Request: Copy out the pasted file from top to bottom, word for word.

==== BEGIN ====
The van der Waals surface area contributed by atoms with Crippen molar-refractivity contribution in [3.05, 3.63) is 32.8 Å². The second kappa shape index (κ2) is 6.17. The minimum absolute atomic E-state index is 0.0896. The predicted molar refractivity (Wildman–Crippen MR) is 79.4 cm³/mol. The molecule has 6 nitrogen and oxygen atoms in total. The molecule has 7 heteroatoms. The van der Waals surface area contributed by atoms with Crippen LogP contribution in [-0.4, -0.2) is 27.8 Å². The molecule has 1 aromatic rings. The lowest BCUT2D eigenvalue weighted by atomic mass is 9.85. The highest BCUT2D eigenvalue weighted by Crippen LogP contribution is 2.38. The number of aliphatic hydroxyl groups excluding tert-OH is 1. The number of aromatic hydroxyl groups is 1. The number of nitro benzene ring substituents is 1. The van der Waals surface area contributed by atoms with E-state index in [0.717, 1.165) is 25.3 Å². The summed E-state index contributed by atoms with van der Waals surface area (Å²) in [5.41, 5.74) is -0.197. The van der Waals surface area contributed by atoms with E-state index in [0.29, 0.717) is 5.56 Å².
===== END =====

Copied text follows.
The van der Waals surface area contributed by atoms with Crippen molar-refractivity contribution in [3.05, 3.63) is 32.8 Å². The second kappa shape index (κ2) is 6.17. The minimum absolute atomic E-state index is 0.0896. The predicted molar refractivity (Wildman–Crippen MR) is 79.4 cm³/mol. The molecule has 6 nitrogen and oxygen atoms in total. The molecule has 7 heteroatoms. The van der Waals surface area contributed by atoms with Crippen LogP contribution in [-0.4, -0.2) is 27.8 Å². The molecule has 1 aromatic rings. The lowest BCUT2D eigenvalue weighted by atomic mass is 9.85. The highest BCUT2D eigenvalue weighted by Crippen LogP contribution is 2.38. The number of aliphatic hydroxyl groups excluding tert-OH is 1. The number of aromatic hydroxyl groups is 1. The number of nitro benzene ring substituents is 1. The van der Waals surface area contributed by atoms with E-state index in [0.717, 1.165) is 25.3 Å². The summed E-state index contributed by atoms with van der Waals surface area (Å²) in [5.41, 5.74) is -0.197. The van der Waals surface area contributed by atoms with E-state index in [0.29, 0.717) is 5.56 Å².